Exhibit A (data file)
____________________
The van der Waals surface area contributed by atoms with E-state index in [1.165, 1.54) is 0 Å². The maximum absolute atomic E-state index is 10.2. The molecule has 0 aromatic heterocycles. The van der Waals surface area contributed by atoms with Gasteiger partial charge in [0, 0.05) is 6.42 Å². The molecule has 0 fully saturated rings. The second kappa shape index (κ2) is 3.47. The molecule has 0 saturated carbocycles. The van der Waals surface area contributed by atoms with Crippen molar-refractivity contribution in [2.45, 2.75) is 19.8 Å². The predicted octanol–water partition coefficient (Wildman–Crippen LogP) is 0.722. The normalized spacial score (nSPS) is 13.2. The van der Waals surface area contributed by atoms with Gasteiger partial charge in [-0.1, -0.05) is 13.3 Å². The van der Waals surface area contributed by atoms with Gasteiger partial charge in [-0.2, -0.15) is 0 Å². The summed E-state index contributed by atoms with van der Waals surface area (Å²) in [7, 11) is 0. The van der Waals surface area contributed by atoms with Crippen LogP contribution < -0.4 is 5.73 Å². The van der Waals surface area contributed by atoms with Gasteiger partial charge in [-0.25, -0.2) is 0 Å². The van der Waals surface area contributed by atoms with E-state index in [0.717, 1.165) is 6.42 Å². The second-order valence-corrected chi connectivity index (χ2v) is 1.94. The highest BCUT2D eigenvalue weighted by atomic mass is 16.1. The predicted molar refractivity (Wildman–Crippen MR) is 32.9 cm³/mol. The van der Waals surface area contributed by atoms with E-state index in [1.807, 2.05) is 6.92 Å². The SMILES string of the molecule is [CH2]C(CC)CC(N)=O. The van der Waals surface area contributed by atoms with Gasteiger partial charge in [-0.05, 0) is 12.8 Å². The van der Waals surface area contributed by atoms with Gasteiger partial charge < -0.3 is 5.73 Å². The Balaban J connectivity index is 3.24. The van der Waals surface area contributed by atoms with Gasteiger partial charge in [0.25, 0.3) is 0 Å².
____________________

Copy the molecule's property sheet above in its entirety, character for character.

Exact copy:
The van der Waals surface area contributed by atoms with E-state index in [1.165, 1.54) is 0 Å². The maximum absolute atomic E-state index is 10.2. The molecule has 0 aromatic heterocycles. The van der Waals surface area contributed by atoms with Gasteiger partial charge in [0, 0.05) is 6.42 Å². The molecule has 0 fully saturated rings. The second kappa shape index (κ2) is 3.47. The molecule has 0 saturated carbocycles. The van der Waals surface area contributed by atoms with Crippen molar-refractivity contribution in [2.45, 2.75) is 19.8 Å². The predicted octanol–water partition coefficient (Wildman–Crippen LogP) is 0.722. The normalized spacial score (nSPS) is 13.2. The van der Waals surface area contributed by atoms with Gasteiger partial charge in [-0.1, -0.05) is 13.3 Å². The van der Waals surface area contributed by atoms with Gasteiger partial charge in [-0.2, -0.15) is 0 Å². The summed E-state index contributed by atoms with van der Waals surface area (Å²) in [7, 11) is 0. The van der Waals surface area contributed by atoms with Crippen LogP contribution < -0.4 is 5.73 Å². The van der Waals surface area contributed by atoms with Gasteiger partial charge in [-0.25, -0.2) is 0 Å². The van der Waals surface area contributed by atoms with E-state index in [0.717, 1.165) is 6.42 Å². The second-order valence-corrected chi connectivity index (χ2v) is 1.94. The highest BCUT2D eigenvalue weighted by atomic mass is 16.1. The predicted molar refractivity (Wildman–Crippen MR) is 32.9 cm³/mol. The van der Waals surface area contributed by atoms with E-state index in [1.807, 2.05) is 6.92 Å². The SMILES string of the molecule is [CH2]C(CC)CC(N)=O. The van der Waals surface area contributed by atoms with Gasteiger partial charge in [-0.05, 0) is 12.8 Å². The van der Waals surface area contributed by atoms with Gasteiger partial charge < -0.3 is 5.73 Å². The Balaban J connectivity index is 3.24. The van der Waals surface area contributed by atoms with Gasteiger partial charge in [0.25, 0.3) is 0 Å².